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|What is Red, Rose & Pink Gold?
There is no such thing as red, pink or rose gold!
There are however gold alloys which appear rose, red, or pink.
When jewellers speak of coloured gold, they mean coloured gold alloys.
Gold itself is a yellow metallic element but, in its pure form, it is too soft to be used for general jewellery purposes, although there are some cultures which do wear pure gold jewellery, it would need to be heavily made and carefully used. The yellow colour of gold is caused by gold absorbing violet and blue light, but reflecting yellow and red light.
It is usual for gold to be mixed with other metals to produce an alloy, which is
simply a mixture of two or more metals. Throughout history, most people have
preferred the colour of gold jewellery to remain close to that of pure gold itself,
and so most jewellery has historically been made using yellow gold alloys.
Most gold alloys are a mixture of gold, copper and silver. these three metals have a great metallurgical affinity for each other. Small amounts of other materials are also added to provide special characteristics.
Nickel, zinc, and palladium are common constituents of white gold alloys.
Rose, Red and Pink Gold Alloys
It is very simple to produce a gold alloy with a reddish colouration. All that is needed is to increase the proportion of copper in the mixture. To maintain the correct proportion of gold in the alloy, this usually means decreasing the silver content. In the past, many goldsmiths have reduced the silver content and increased the copper content to save cost, as copper is less expensive than silver.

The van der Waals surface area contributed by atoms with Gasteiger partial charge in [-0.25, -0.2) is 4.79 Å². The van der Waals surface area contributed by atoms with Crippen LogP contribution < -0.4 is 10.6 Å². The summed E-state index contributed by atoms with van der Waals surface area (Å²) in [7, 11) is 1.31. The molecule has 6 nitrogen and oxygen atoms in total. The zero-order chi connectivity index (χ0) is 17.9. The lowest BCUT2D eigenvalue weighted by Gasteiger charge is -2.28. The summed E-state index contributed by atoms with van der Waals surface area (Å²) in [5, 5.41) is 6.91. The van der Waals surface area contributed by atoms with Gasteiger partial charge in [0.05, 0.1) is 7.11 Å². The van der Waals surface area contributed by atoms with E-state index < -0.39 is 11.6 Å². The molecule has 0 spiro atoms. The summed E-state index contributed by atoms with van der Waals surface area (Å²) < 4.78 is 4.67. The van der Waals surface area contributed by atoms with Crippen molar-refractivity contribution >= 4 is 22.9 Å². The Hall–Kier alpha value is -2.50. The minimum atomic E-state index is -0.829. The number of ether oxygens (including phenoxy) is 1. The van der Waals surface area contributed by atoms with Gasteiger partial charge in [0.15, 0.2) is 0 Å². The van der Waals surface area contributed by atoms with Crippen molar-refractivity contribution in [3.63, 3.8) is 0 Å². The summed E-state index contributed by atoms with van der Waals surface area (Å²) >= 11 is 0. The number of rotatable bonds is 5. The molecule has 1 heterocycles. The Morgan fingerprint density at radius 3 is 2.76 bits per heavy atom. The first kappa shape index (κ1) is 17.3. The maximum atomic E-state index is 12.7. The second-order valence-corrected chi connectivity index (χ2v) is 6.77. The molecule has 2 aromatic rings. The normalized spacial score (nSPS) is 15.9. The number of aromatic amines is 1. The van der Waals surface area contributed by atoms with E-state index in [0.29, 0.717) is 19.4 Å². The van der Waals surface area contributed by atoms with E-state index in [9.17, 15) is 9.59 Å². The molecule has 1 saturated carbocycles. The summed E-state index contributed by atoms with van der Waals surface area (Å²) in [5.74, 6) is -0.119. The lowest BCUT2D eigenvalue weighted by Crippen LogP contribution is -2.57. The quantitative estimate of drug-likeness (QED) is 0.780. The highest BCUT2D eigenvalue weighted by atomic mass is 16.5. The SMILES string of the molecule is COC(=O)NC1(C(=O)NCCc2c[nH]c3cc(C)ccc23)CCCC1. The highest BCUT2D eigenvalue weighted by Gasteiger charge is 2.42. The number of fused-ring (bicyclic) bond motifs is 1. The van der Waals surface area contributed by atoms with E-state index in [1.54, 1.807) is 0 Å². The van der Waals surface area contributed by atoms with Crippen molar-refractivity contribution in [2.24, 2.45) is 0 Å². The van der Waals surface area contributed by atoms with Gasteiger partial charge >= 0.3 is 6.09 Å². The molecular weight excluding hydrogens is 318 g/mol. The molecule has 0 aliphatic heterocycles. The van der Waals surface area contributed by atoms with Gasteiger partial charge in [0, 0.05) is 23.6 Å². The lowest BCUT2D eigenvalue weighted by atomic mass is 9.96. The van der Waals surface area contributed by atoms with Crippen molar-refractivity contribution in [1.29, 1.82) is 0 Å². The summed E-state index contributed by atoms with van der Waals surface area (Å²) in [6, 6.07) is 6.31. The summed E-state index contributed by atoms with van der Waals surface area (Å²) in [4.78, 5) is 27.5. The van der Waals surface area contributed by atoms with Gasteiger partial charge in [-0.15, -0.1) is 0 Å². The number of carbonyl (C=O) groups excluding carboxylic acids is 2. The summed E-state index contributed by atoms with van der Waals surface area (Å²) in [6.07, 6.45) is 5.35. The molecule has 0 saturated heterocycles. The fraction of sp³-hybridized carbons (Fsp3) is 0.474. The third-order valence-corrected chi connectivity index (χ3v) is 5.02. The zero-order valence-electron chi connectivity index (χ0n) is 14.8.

We encounter many people who believe that red gold is old gold, and vice versa; also that old gold is better than new gold. Neither of these beliefs are accurate.
Certainly, some old gold was reddish, and some old gold is better than some new gold, but not necessarily.
So what is the difference between red, rose, and pink golds?
Only the name. All three are basically the same, although "rose" gold has a certain romantic marketing ring to it! Many goldsmiths use all three expressions interchangeably, as I do. However, the words rose and pink carry softer overtones, so I tend to use red to denote a deeper red, and pink or rose to denote a softer, warmer colour.
It is not often realised that there are only two metallic elements which are not silvery coloured. Gold is yellow, and copper is red. By adjusting the proportions of these metals, gold, silver and copper, it is possible to vary the colour from very pale yellow, usually called "green" gold, to a deep red, or to a deep gold.
You may wish to visit some of our other pages:-
Allergies to Gold Jewellery
Gold Alloys by Weight & Volume
Hardness & Durability of Gold Alloys
What is White Gold?
What is Green Gold?
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